[sqlite] drop table if link view error pragma_table_info view

2019-05-20 Thread Kirill
Hello

If you delete a table that is associated with a view.
An error occurs when calling pragma_table_info

Example:
CREATE TABLE COMPANY(
   ID INT PRIMARY KEY NOT NULL,
   NAME   TEXTNOT NULL,
   AGEINT NOT NULL,
   ADDRESSCHAR(50),
   SALARY REAL
);

CREATE VIEW COMPANY_VIEW AS
SELECT ID, NAME, AGE
FROM  COMPANY;

DROP table 'COMPANY';

pragma table_info('COMPANY_VIEW');

Error: Uncaught Error: no such table: main.COMPANY

As an option to automatically destroy all connected VIEW


-- 
Best regards,
  Kirill
  mailto:kir...@aidagw.com

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Re: [sqlite] Allow overriding unsigned 64-bit integer

2017-01-08 Thread Kirill Müller

On 08.01.2017 12:54, Clemens Ladisch wrote:

Kirill Müller wrote:

... there's no portable support for 64-bit integers.

That's what SQLite looks at SQLITE_INT64_TYPE.

The patch introduces SQLITE_UINT64_TYPE.



I'm working around this issue by using a struct of size 8

A struct of size 8 does not behave the same as an integer type.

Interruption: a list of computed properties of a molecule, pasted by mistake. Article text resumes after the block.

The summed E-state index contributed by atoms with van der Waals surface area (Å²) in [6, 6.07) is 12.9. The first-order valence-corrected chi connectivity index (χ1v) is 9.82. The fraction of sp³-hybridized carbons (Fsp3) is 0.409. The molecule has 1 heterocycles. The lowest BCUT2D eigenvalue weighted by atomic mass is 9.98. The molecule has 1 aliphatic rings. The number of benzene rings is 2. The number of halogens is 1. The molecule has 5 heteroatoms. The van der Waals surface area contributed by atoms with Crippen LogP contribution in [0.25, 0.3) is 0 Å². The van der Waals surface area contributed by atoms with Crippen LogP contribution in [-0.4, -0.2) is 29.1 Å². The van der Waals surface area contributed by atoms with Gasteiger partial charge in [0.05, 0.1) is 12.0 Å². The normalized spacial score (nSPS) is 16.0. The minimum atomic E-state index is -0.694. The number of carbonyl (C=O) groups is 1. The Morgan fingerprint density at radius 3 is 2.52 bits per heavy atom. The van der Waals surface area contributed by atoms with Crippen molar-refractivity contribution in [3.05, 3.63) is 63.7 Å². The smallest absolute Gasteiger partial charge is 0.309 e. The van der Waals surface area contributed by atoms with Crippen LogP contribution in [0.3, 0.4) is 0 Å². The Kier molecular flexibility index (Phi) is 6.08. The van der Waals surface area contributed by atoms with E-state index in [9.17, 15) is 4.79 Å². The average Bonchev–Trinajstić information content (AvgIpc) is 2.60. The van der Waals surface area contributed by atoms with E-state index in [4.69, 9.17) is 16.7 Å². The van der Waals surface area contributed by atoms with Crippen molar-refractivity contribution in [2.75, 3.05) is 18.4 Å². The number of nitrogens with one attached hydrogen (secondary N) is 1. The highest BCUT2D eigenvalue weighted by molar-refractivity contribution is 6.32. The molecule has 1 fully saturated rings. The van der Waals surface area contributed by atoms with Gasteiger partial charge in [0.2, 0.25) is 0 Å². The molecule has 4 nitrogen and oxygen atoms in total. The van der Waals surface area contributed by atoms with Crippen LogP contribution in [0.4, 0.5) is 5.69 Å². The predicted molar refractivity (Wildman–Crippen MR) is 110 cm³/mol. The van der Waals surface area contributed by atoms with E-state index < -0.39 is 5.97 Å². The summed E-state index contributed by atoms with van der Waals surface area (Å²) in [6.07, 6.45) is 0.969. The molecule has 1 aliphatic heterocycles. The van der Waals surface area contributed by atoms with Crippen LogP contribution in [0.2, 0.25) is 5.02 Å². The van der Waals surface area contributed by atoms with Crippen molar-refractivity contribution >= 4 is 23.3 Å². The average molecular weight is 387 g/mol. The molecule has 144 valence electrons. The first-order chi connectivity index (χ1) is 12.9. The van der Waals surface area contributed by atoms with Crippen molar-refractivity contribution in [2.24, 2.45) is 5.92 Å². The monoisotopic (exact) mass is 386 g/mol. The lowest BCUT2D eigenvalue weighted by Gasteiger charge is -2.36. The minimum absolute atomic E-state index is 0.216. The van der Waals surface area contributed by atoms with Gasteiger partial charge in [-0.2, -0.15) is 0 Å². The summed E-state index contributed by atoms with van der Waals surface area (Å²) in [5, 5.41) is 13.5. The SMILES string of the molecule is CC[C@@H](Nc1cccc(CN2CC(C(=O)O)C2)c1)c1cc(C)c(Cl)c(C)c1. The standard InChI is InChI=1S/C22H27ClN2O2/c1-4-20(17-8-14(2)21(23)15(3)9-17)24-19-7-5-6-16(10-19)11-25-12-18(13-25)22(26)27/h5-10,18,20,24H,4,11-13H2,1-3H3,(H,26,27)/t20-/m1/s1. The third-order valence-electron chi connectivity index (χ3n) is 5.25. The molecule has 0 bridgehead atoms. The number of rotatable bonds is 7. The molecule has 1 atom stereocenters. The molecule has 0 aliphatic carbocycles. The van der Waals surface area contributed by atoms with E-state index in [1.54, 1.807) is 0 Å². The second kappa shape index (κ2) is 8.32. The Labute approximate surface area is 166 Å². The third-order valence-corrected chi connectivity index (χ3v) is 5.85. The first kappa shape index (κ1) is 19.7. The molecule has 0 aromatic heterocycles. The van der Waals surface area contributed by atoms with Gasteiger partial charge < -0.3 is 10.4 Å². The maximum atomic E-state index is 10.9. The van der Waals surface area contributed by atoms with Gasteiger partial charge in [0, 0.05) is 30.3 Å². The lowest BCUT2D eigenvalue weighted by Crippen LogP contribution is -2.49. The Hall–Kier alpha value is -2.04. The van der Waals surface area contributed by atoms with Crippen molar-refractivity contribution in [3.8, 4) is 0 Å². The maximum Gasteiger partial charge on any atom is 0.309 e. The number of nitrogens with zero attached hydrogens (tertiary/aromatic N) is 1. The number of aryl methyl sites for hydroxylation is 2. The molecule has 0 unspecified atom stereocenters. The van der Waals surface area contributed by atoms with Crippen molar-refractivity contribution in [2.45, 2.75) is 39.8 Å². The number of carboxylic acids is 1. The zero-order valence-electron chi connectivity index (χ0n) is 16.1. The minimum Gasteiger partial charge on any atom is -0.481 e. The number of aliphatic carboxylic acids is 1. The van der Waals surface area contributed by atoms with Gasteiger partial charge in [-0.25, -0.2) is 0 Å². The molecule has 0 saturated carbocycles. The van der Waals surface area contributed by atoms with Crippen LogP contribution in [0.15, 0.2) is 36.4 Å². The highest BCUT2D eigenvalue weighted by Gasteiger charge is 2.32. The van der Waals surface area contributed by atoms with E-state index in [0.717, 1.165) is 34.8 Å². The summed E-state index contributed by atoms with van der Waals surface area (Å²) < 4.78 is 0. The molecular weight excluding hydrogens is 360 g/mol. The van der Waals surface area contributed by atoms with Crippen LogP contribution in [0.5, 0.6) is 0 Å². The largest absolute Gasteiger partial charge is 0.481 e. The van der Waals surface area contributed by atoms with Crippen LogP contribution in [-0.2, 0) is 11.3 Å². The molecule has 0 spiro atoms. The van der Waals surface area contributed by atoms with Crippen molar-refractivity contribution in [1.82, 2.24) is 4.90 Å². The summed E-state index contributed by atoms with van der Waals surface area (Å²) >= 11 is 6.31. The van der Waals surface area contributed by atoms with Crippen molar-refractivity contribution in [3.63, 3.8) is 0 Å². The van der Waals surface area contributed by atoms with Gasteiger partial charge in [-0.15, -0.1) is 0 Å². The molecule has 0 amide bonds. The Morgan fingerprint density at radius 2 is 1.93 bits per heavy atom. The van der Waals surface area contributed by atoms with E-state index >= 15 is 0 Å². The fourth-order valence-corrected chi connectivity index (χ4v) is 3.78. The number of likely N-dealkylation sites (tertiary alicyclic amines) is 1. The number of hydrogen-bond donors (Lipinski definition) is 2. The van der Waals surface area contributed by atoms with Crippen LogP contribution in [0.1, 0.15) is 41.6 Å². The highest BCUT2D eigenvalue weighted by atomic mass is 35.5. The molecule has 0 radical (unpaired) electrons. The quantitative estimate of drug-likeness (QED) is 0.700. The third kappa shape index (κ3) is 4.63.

For compiling sqlite.c, I'm using a 64-bit integer type. I'm only using 
the struct for compiling C++ modules that include sqlite.h. On the C++ 
side I'll find a suitable way to handle the data.



Currently I'm applying the attached patch

This mailing list does not allow attachments.
Copied the patch to 
https://gist.github.com/krlmlr/951cb742d5105ffac163fb7b8dc86986 .



-Kirill



Regards,
Clemens
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Re: [sqlite] Allow overriding unsigned 64-bit integer

2017-01-08 Thread Kirill Müller

On 08.01.2017 21:24, Richard Hipp wrote:

On 1/7/17, Kirill Müller <krlmlr...@mailbox.org> wrote:

I'm in a situation [1] where I compile RSQLite as part of a C++ project